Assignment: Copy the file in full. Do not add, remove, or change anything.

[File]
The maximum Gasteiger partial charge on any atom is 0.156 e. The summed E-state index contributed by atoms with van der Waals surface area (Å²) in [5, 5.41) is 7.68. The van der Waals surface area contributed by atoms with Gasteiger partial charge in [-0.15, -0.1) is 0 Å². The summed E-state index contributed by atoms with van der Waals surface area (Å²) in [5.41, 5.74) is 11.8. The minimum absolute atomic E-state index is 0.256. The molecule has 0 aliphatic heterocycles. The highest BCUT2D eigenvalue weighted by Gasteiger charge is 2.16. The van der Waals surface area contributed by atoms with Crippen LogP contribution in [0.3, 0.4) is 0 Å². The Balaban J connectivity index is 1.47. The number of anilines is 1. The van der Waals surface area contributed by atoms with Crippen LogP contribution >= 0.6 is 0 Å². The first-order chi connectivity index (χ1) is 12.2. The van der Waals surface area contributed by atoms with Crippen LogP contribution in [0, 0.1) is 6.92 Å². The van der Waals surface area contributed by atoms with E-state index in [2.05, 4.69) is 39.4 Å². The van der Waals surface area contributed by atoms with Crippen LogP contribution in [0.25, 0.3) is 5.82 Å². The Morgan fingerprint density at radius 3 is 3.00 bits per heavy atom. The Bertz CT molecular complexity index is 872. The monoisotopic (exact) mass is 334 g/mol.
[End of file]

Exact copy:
The maximum Gasteiger partial charge on any atom is 0.156 e. The summed E-state index contributed by atoms with van der Waals surface area (Å²) in [5, 5.41) is 7.68. The van der Waals surface area contributed by atoms with Gasteiger partial charge in [-0.15, -0.1) is 0 Å². The summed E-state index contributed by atoms with van der Waals surface area (Å²) in [5.41, 5.74) is 11.8. The minimum absolute atomic E-state index is 0.256. The molecule has 0 aliphatic heterocycles. The highest BCUT2D eigenvalue weighted by Gasteiger charge is 2.16. The van der Waals surface area contributed by atoms with Crippen LogP contribution in [0.3, 0.4) is 0 Å². The Balaban J connectivity index is 1.47. The number of anilines is 1. The van der Waals surface area contributed by atoms with Crippen LogP contribution >= 0.6 is 0 Å². The first-order chi connectivity index (χ1) is 12.2. The van der Waals surface area contributed by atoms with Crippen LogP contribution in [0, 0.1) is 6.92 Å². The van der Waals surface area contributed by atoms with E-state index in [2.05, 4.69) is 39.4 Å². The van der Waals surface area contributed by atoms with Crippen LogP contribution in [0.25, 0.3) is 5.82 Å². The Morgan fingerprint density at radius 3 is 3.00 bits per heavy atom. The Bertz CT molecular complexity index is 872. The monoisotopic (exact) mass is 334 g/mol.